2020 Dem candidates to hold debate on 'monopoly power'

2020 Dem candidates to hold debate on 'monopoly power'
© Anna Moneymaker

Democratic 2020 presidential candidates will meet in rural Iowa later this month to debate monopolies and approaches to antitrust enforcement, The Hill has confirmed.

Sens. Amy KlobucharAmy KlobucharBiden should seek some ideological diversity House passes bipartisan bills to strengthen network security, cyber literacy Klobuchar confident spending bill will be finished before Christmas MORE (Minn.) and Elizabeth WarrenElizabeth WarrenWarren calls on big banks to follow Capital One in ditching overdraft fees Crypto firm top executives to testify before Congress Massachusetts Gov. Charlie Baker won't seek reelection MORE (Mass.), former Rep. John DelaneyJohn DelaneyMaryland Democrats target lone Republican in redistricting scheme Warning: Joe Biden's 'eat the rich' pitch may come back to bite you Direct air capture is a crucial bipartisan climate policy MORE (Md.) and former Housing Secretary Julián Castro will participate in the presidential forum in Storm Lake, Iowa, on March 30, according to a spokeswoman for the event. Rep. Tim RyanTimothy (Tim) RyanSenate race in Ohio poses crucial test for Democrats Democrats brace for flood of retirements after Virginia rout Ohio Republicans swing for fences in redistricting proposals MORE (D-Ohio) will also attend.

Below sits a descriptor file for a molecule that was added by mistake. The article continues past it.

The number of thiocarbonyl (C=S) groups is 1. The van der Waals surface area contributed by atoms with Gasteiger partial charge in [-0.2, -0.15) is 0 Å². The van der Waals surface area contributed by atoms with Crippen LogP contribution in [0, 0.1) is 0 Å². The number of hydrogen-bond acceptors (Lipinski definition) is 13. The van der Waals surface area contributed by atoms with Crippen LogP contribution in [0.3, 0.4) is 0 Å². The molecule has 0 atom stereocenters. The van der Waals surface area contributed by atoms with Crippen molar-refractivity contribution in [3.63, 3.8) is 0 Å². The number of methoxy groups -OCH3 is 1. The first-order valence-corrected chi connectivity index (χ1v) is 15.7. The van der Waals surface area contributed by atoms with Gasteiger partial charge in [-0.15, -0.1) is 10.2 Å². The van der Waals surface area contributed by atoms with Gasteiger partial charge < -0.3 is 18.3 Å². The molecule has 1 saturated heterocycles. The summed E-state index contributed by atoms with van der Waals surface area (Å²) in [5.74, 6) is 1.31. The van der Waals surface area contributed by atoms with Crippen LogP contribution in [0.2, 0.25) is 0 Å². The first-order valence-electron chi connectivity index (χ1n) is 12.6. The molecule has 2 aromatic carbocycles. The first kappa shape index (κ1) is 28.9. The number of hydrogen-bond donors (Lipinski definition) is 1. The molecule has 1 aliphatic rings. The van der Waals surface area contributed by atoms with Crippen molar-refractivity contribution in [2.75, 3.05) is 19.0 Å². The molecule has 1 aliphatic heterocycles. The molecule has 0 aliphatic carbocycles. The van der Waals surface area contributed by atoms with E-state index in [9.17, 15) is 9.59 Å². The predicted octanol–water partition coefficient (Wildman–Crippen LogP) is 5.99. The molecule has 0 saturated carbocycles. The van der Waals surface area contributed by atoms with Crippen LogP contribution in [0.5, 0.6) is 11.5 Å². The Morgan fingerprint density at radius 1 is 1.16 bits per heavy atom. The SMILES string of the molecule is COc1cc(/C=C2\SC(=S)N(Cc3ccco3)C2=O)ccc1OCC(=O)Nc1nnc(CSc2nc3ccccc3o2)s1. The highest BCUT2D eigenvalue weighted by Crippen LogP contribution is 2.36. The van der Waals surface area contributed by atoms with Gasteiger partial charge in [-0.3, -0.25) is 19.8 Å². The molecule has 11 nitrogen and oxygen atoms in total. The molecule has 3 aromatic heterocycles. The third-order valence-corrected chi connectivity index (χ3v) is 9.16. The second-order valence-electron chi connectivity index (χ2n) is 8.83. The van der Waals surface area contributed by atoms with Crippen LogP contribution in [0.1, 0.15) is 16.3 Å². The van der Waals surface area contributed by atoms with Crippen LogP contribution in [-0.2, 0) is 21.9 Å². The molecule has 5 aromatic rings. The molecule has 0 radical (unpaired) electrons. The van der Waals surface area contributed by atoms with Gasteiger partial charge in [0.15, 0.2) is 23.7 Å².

The event is being hosted by HuffPost, the Storm Lake Times, the Open Markets Institute and the Iowa Farmers Union.

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"The overall frame will be about how monopoly power has led to economic disparities and decline in rural America," Sarah Miller, the deputy director of Open Markets, told The Hill.

The event was first reported by Rolling Stone.

The debate comes as questions over corporate giants' market power have become increasingly political. Last week, Warren unveiled a major campaign proposal to break up tech companies like Facebook, Google and Amazon, whose outsized influence has stifled small businesses and damaged democracy, she argued.

Miller said that the forum will focus on rural issues, like how agricultural giants have disrupted local farmers. Storm Lake is home to a large meatpacking plant operated by Tyson Foods.

But it will also feature discussions about how tech giants like Facebook and Google will have affected local news outlets in rural communities.

Miller added that the list of candidates participating in the forum could grow in the weeks leading up to the event.

"We're going to be elevating questions from people from the local community," she said.

Updated: March 13 at 10:44 a.m.

Correction: A previous version of this story incorrectly listed one of the sponsors of the event.